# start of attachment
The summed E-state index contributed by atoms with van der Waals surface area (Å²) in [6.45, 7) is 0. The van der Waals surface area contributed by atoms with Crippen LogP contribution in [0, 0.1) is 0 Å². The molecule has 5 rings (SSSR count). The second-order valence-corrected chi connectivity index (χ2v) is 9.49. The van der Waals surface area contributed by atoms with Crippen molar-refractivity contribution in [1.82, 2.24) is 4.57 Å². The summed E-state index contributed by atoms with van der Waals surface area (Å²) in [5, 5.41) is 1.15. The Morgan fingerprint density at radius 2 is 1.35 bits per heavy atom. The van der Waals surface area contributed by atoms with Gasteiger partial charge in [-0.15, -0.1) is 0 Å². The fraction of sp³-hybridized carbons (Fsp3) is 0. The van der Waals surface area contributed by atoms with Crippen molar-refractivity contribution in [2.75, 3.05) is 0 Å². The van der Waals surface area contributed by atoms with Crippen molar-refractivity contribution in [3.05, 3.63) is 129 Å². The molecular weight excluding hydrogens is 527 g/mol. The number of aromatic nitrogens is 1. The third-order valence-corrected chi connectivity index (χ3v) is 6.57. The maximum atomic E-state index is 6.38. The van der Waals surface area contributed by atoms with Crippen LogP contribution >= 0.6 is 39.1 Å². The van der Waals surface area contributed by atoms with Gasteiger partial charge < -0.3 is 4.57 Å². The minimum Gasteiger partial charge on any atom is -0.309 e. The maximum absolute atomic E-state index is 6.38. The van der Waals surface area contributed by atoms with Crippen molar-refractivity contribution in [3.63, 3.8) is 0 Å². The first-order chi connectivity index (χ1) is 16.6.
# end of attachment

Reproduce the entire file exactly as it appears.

The summed E-state index contributed by atoms with van der Waals surface area (Å²) in [6.45, 7) is 0. The van der Waals surface area contributed by atoms with Crippen LogP contribution in [0, 0.1) is 0 Å². The molecule has 5 rings (SSSR count). The second-order valence-corrected chi connectivity index (χ2v) is 9.49. The van der Waals surface area contributed by atoms with Crippen molar-refractivity contribution in [1.82, 2.24) is 4.57 Å². The summed E-state index contributed by atoms with van der Waals surface area (Å²) in [5, 5.41) is 1.15. The Morgan fingerprint density at radius 2 is 1.35 bits per heavy atom. The van der Waals surface area contributed by atoms with Gasteiger partial charge in [-0.15, -0.1) is 0 Å². The fraction of sp³-hybridized carbons (Fsp3) is 0. The van der Waals surface area contributed by atoms with Crippen molar-refractivity contribution in [2.75, 3.05) is 0 Å². The van der Waals surface area contributed by atoms with Crippen molar-refractivity contribution in [3.05, 3.63) is 129 Å². The molecular weight excluding hydrogens is 527 g/mol. The number of aromatic nitrogens is 1. The third-order valence-corrected chi connectivity index (χ3v) is 6.57. The maximum atomic E-state index is 6.38. The van der Waals surface area contributed by atoms with Crippen LogP contribution >= 0.6 is 39.1 Å². The van der Waals surface area contributed by atoms with Gasteiger partial charge < -0.3 is 4.57 Å². The minimum Gasteiger partial charge on any atom is -0.309 e. The maximum absolute atomic E-state index is 6.38. The van der Waals surface area contributed by atoms with Crippen molar-refractivity contribution in [3.63, 3.8) is 0 Å². The first-order chi connectivity index (χ1) is 16.6.